It’s no secret that many of the initial coin offerings on the market today are doomed to failure. In 2017, more than 60% of all ICOs failed to reach their funding goals for a variety of reasons- some failed to communicate their fundamental concept adequately, some were poorly marketed, and some were just plain bad ideas.
Recently, the ICO market has been flooded with a wave of extremely low quality ICOs that don’t contribute anything to blockchain technology or development whatsoever. In the earliest stages of the tokenization craze, most ICOs at least provided investors with an interesting concept that justified the use of tokens to generate startup capital.
This latest wave of ICOs, however, is made up of a disproportionate amount of speculative investment platforms, automated trading programs, and other extremely suspicious offerings. The common theme amongst these ICOs is the concept of “lending” or “staking”, which can be confusing to newer investors.
Lending ICOs, or ICOs that claim to offer investors a return on investment for staking their coins, are essentially “high yield investment programs” that take investor capital and use it to fund trading bots or aggressive investment strategies.
High yield investment programs, or HYIPs, have existed in traditional markets for a long time, and are known for being extremely risky. Many HYIPs are nothing more than Ponzi schemes that use new investor capital to pay out older investors. While there are some reputable HYIPs, most are fraudulent in nature and inevitably collapse, taking investor capital with them.
The rate at which “lending” ICOs are launching is alarming, as they use complex terminology borrowed from other blockchain platforms to confuse newer investors. Ultimately, investing in a lending ICO is far more risky than investing in a live cryptocurrency HYIP, as there’s not even a guarantee that the platform will launch at all.
In this article, we’ll take a look at a new lending ICO called Fortunecoin that serves as a prime example of the new wave of HYIP ICOs that are hitting the market. We’ll examine the Fortunecoin ICO and highlight the most obvious red flags to help you protect yourself in future.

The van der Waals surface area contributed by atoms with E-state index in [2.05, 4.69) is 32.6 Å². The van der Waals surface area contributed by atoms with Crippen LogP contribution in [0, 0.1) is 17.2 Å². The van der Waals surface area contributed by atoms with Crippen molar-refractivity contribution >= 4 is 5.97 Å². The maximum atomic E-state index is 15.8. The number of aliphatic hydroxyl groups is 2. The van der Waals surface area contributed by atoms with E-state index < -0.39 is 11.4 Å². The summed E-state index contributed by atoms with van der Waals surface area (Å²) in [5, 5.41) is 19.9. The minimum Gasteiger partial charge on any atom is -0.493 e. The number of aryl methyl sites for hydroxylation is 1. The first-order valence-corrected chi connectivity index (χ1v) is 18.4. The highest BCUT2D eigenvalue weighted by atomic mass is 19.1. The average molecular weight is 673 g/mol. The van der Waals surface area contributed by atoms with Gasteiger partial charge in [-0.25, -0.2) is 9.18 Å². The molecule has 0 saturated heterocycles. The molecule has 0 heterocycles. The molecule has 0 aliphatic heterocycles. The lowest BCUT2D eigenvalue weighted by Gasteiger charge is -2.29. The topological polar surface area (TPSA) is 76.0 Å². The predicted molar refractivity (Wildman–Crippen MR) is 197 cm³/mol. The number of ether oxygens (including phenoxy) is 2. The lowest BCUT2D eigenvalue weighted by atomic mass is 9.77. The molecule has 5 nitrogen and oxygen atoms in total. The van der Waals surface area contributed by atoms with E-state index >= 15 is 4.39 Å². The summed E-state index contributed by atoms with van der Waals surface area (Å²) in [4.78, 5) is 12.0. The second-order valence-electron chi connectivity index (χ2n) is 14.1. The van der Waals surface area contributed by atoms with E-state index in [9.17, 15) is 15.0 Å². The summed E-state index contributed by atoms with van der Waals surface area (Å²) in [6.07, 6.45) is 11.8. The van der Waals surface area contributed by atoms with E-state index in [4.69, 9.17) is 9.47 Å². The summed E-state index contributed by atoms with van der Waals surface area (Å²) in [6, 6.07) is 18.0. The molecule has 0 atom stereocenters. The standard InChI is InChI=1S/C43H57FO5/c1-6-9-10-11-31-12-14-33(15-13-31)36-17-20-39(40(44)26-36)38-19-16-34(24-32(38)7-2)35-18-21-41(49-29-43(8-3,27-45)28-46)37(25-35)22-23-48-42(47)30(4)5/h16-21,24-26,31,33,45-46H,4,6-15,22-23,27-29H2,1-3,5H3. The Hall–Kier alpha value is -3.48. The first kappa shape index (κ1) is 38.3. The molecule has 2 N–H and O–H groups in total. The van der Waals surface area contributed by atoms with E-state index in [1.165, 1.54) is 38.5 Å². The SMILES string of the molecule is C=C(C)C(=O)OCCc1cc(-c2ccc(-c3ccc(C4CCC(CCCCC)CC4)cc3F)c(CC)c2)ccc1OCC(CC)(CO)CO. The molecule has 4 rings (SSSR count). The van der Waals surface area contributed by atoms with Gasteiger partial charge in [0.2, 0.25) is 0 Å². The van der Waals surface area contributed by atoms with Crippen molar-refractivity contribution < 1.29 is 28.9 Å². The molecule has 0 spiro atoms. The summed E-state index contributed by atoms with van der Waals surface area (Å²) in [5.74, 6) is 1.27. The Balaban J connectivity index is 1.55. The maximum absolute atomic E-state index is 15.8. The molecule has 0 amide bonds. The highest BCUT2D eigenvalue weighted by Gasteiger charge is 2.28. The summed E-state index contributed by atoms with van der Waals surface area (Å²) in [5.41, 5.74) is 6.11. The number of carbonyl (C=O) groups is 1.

What Is Fortunecoin?
Fortunecoin is a fairly standard example of a lending ICO that is extremely likely to disappear with investor capital. The Fortunecoin website describes Fortunecoin as a new cryptocurrency, and provides potential investors with an extremely generic set of features that are provided by virtually any cryptocurrency on the market today.
Fortunecoin operates with the goal of convincing potential investors that it offers a disruptive, innovative, and unique new cryptocurrency token. If you’re looking for a dynamic crypto, look away- Bitcoin and Ethereum already perform all of the functions that Fortunecoin promises.
Fortunecoin claims that users will be able to “stake” tokens, or “lend” them on their platform, which is the primary goal of the ICO. In reality, Fortunecoin has nothing to do with lending- you can’t use Fortunecoin to lend capital to your peers. Rather, Fortunecoin wants you to lend capital to the platform itself, which is then used to fund aggressive investment ventures.
Fortunecoin, unlike most HYIPs or lending ICOs, doesn’t even provide an explanation of how profits are generated by lending capital to the platform. Essentially, Fortunecoin users will provide their capital to the platform for it to invest without oversight or regulation, or any guarantee of whether the platform will be able to deliver on the promises it makes.
Similarly, Fortunecoin has nothing to do with staking. In Proof of Stake consensus blockchains, consensus is reached though the “staking” of tokens in order to agree on the state of the distributed ledger. This is not the case with Fortunecoin- staking on Fortunecoin works the same way as lending to the platform.
Another red flag presented by the Fortunecoin platform is the extremely low effort exerted in the construction of the ICO website itself. Users are invited to sign up for a “News Later(sic)”. The Fortunecoin logo looks like the site creators paid somebody on Fiverr to create it. There is no information available on the creators of the site, and the domain itself is whois protected.
How Fortunecoin Really Works
Fortunecoin ultimately wants investors to purchase tokens in a crowdsale, thereby generating them a significant amount of more-or-less untraceable currency. In most HYIPs, there’s at least a chance that the platform will at least generate profit, even if it may be difficult to withdraw funds if users wait too long.
In the case of Fortunecoin, however, it’s fairly clear that the platform simply wants to separate crypto holders from their currency.
FortuneCoin ICO Verdict
Fortunecoin is a clear-cut case of an extremely bad investment opportunity. When assessing ICOs, it’s essential to understand how they work, who created them, and what innovative concept they’re bringing to the table. Fortunecoin delivers none of this, and doesn’t even explain how profits are generated. Our opinion? Avoid Fortunecoin.